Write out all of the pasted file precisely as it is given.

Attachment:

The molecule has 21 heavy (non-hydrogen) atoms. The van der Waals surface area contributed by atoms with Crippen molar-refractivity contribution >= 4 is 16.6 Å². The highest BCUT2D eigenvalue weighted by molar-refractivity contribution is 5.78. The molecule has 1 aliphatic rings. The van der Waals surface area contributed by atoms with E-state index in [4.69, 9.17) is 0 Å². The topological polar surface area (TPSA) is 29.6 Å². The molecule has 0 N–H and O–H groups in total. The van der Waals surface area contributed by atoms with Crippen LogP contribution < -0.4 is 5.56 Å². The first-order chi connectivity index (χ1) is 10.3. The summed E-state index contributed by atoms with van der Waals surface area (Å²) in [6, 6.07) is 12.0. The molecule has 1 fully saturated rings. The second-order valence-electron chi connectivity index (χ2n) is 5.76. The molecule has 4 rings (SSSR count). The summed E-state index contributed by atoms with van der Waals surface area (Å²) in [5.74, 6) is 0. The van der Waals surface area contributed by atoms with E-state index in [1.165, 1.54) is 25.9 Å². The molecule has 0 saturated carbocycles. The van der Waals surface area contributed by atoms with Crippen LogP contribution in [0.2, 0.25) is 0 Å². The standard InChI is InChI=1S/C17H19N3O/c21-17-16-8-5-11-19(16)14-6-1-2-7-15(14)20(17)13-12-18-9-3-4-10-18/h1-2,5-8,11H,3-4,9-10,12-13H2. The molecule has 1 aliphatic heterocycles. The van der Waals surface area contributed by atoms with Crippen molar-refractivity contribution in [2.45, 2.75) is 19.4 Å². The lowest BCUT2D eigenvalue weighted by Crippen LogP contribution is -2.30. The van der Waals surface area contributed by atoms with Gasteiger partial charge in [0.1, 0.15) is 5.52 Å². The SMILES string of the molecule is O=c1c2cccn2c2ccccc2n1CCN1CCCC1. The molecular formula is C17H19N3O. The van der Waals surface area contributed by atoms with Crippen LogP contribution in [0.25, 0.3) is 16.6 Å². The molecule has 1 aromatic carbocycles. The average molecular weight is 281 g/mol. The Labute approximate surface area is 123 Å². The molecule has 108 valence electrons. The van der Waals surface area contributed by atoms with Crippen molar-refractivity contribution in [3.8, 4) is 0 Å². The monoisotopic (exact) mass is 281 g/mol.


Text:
The molecule has 21 heavy (non-hydrogen) atoms. The van der Waals surface area contributed by atoms with Crippen molar-refractivity contribution >= 4 is 16.6 Å². The highest BCUT2D eigenvalue weighted by molar-refractivity contribution is 5.78. The molecule has 1 aliphatic rings. The van der Waals surface area contributed by atoms with E-state index in [4.69, 9.17) is 0 Å². The topological polar surface area (TPSA) is 29.6 Å². The molecule has 0 N–H and O–H groups in total. The van der Waals surface area contributed by atoms with Crippen LogP contribution < -0.4 is 5.56 Å². The first-order chi connectivity index (χ1) is 10.3. The summed E-state index contributed by atoms with van der Waals surface area (Å²) in [6, 6.07) is 12.0. The molecule has 1 fully saturated rings. The second-order valence-electron chi connectivity index (χ2n) is 5.76. The molecule has 4 rings (SSSR count). The summed E-state index contributed by atoms with van der Waals surface area (Å²) in [5.74, 6) is 0. The van der Waals surface area contributed by atoms with E-state index in [1.165, 1.54) is 25.9 Å². The molecule has 0 saturated carbocycles. The van der Waals surface area contributed by atoms with Crippen LogP contribution in [0.2, 0.25) is 0 Å². The standard InChI is InChI=1S/C17H19N3O/c21-17-16-8-5-11-19(16)14-6-1-2-7-15(14)20(17)13-12-18-9-3-4-10-18/h1-2,5-8,11H,3-4,9-10,12-13H2. The molecule has 1 aliphatic heterocycles. The van der Waals surface area contributed by atoms with Crippen molar-refractivity contribution in [2.45, 2.75) is 19.4 Å². The lowest BCUT2D eigenvalue weighted by Crippen LogP contribution is -2.30. The van der Waals surface area contributed by atoms with Gasteiger partial charge in [0.1, 0.15) is 5.52 Å². The SMILES string of the molecule is O=c1c2cccn2c2ccccc2n1CCN1CCCC1. The molecular formula is C17H19N3O. The van der Waals surface area contributed by atoms with Crippen LogP contribution in [0.25, 0.3) is 16.6 Å². The molecule has 1 aromatic carbocycles. The average molecular weight is 281 g/mol. The Labute approximate surface area is 123 Å². The molecule has 108 valence electrons. The van der Waals surface area contributed by atoms with Crippen molar-refractivity contribution in [3.8, 4) is 0 Å². The monoisotopic (exact) mass is 281 g/mol.